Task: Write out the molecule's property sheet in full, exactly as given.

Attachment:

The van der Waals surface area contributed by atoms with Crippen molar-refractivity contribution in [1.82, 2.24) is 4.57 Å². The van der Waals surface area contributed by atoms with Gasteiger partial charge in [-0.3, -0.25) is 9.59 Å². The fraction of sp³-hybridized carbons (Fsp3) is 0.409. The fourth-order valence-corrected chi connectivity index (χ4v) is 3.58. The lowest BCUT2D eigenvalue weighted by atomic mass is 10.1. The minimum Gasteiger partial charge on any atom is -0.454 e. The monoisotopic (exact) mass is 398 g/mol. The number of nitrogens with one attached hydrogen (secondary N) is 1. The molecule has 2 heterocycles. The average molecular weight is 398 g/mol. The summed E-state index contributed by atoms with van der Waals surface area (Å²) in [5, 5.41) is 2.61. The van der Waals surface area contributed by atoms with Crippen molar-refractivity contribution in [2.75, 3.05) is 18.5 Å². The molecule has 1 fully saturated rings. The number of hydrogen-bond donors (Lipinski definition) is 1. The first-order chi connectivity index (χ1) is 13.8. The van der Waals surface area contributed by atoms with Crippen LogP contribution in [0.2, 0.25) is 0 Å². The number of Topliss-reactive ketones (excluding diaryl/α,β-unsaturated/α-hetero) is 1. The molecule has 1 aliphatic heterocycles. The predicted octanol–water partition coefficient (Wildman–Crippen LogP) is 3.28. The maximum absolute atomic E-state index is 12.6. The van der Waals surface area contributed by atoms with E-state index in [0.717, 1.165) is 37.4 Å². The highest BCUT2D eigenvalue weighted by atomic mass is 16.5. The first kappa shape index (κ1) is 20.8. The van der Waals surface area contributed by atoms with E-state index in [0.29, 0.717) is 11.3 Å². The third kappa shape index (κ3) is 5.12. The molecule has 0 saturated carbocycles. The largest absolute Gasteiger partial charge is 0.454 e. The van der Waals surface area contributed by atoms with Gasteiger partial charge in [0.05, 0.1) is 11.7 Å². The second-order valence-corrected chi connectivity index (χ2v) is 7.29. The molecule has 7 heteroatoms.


The van der Waals surface area contributed by atoms with Crippen molar-refractivity contribution in [1.82, 2.24) is 4.57 Å². The van der Waals surface area contributed by atoms with Gasteiger partial charge in [-0.3, -0.25) is 9.59 Å². The fraction of sp³-hybridized carbons (Fsp3) is 0.409. The fourth-order valence-corrected chi connectivity index (χ4v) is 3.58. The lowest BCUT2D eigenvalue weighted by atomic mass is 10.1. The minimum Gasteiger partial charge on any atom is -0.454 e. The monoisotopic (exact) mass is 398 g/mol. The number of nitrogens with one attached hydrogen (secondary N) is 1. The molecule has 2 heterocycles. The average molecular weight is 398 g/mol. The summed E-state index contributed by atoms with van der Waals surface area (Å²) in [5, 5.41) is 2.61. The van der Waals surface area contributed by atoms with Crippen molar-refractivity contribution in [2.75, 3.05) is 18.5 Å². The molecule has 1 fully saturated rings. The number of hydrogen-bond donors (Lipinski definition) is 1. The first-order chi connectivity index (χ1) is 13.8. The van der Waals surface area contributed by atoms with Crippen LogP contribution in [0.2, 0.25) is 0 Å². The number of Topliss-reactive ketones (excluding diaryl/α,β-unsaturated/α-hetero) is 1. The molecule has 1 aliphatic heterocycles. The predicted octanol–water partition coefficient (Wildman–Crippen LogP) is 3.28. The maximum absolute atomic E-state index is 12.6. The van der Waals surface area contributed by atoms with E-state index in [0.717, 1.165) is 37.4 Å². The highest BCUT2D eigenvalue weighted by atomic mass is 16.5. The first kappa shape index (κ1) is 20.8. The van der Waals surface area contributed by atoms with E-state index in [0.29, 0.717) is 11.3 Å². The third kappa shape index (κ3) is 5.12. The molecule has 0 saturated carbocycles. The largest absolute Gasteiger partial charge is 0.454 e. The van der Waals surface area contributed by atoms with Gasteiger partial charge in [0.05, 0.1) is 11.7 Å². The second-order valence-corrected chi connectivity index (χ2v) is 7.29. The molecule has 7 heteroatoms.